Table 1.
Representative CaM- and CML-binding proteins identified on protein microarrays

Our analyses identified six of nine previously known Arabidopsis homologs of CaM targets, including SAUR protein (At5g20810), a phosphofructokinase (At5g47810), a diacylglycerol kinase (At5g63770), Hsp70–1 (At5g02500), TGA3 (At1g22070), and WRKY21 (At2g30590) (2). However, three targets (At4g30360, At5g60390, and At3g09440) that are predicted to bind CaM were not detected in our analyses. In addition to known targets, we also identified a significant number of CaM/CML targets that were previously uncharacterized (SI Tables 5–7). These targets include 70 putative intracellular and receptor protein kinases, 60 transcription factors, and 43 other classes of proteins. The transcription factors included MADS box, bZIP, MYB, WRKY, Scarecrow, NAM, AUX/IAA, and SAUR_B family proteins. Other classes of proteins included cell-cycle-specific proteins, F-box proteins, RNA-binding proteins, cytochrome P450s, Ca2+-binding EF-hand proteins, and proteins of unknown function.

Arabidopsis CaMs (CaM1–CaM7) show remarkable sequence similarity (1). CaM1 differs from CaM7 by four amino acids, and CaM6 differs from CaM7 by only a single amino acid. Interestingly, in our cluster analyses, CaM1 and CaM7 targets cluster together relative to CaM6 targets (Fig. 2E; see also SI Fig. 5). Among the targets of CMLs, CML8 and CML12 targets cluster together, and CML9 and CML10 targets cluster together (Fig. 2E). The targets of CML8 and CML12 showed the highest divergence compared with the other CaMs/CMLs (Fig. 2E). Thus, the amino acid differences of the different CaMs/CMLs confer different target specificities.

The Interaction Network of CaMs/CMLs Targets Revealed Distinct Subnetworks.

We used Cytoscape software (9) to generate a bipartite interaction network map between different CaMs/CMLs and their targets (Fig. 3; see also SI Fig. 6). Our analyses identified four hubs containing different CaMs/CMLs based on the similarity in their target preference. The largest hub contains CaM1, CaM6, CaM7, CML9, and CML10. These CaMs/CMLs share more common targets and form a highly interconnected cluster. Hubs containing CML8 and CML12 interacted with a larger number of unique targets or had a more restricted target set. A separate hub in the network represents the BtCaM that showed substrate similarity with the other Arabidopsis CaMs/CMLs.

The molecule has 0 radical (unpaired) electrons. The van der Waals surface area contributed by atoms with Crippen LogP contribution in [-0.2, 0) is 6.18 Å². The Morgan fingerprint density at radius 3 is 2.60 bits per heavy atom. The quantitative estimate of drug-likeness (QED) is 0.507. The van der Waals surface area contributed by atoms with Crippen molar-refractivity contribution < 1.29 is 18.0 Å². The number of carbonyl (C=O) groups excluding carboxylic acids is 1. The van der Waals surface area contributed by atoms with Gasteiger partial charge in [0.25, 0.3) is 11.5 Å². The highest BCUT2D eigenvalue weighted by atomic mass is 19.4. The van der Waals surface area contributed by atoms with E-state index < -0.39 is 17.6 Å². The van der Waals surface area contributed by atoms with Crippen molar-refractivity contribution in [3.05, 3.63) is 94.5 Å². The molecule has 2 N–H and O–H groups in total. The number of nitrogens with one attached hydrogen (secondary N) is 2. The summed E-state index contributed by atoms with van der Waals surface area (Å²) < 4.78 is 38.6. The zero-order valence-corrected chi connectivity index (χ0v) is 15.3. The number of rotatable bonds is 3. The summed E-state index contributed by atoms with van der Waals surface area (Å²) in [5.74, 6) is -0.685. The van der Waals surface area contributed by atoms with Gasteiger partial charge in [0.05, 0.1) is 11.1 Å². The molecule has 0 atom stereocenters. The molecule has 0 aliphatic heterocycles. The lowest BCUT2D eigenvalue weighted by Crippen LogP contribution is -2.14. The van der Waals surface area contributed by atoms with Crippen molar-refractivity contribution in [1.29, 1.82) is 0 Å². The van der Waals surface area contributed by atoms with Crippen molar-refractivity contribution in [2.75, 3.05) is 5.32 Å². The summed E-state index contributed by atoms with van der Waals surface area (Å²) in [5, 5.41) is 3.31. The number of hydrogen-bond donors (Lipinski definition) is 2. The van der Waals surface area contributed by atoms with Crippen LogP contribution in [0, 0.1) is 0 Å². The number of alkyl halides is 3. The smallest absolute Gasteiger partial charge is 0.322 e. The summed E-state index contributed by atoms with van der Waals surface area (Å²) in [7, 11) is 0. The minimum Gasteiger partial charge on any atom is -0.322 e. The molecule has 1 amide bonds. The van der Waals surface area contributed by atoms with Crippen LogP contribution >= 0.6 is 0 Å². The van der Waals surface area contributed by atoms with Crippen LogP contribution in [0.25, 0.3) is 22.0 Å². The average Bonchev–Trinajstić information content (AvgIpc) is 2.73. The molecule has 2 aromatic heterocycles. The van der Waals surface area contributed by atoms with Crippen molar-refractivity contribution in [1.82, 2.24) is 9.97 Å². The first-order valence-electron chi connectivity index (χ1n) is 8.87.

Fig. 3.
The interaction network of CaM/CMLs and their predicted substrates. (A) A bipartite interaction network constructed with Cytoscape. The network contains 181 nodes representing the eight CaM/CMLs and 173 predicted substrates. The nodes are represented ...

We generated subnetworks corresponding to CaM targets belonging to receptor-like protein kinases, WRKY and TGA transcription factors, and calcium-dependent protein kinases (Fig. 3 B–D; see also SI Fig. 7). Some of the predicted targets in the subnetwork analysis were shown previously to bind CaMs. Other predicted targets contain known CaM-binding motifs (SI Fig. 8). These results indicate that protein microarray-based approaches can be used to identify CaM/CML target interaction networks.

In Vivo Validation of CaM/CML Targets.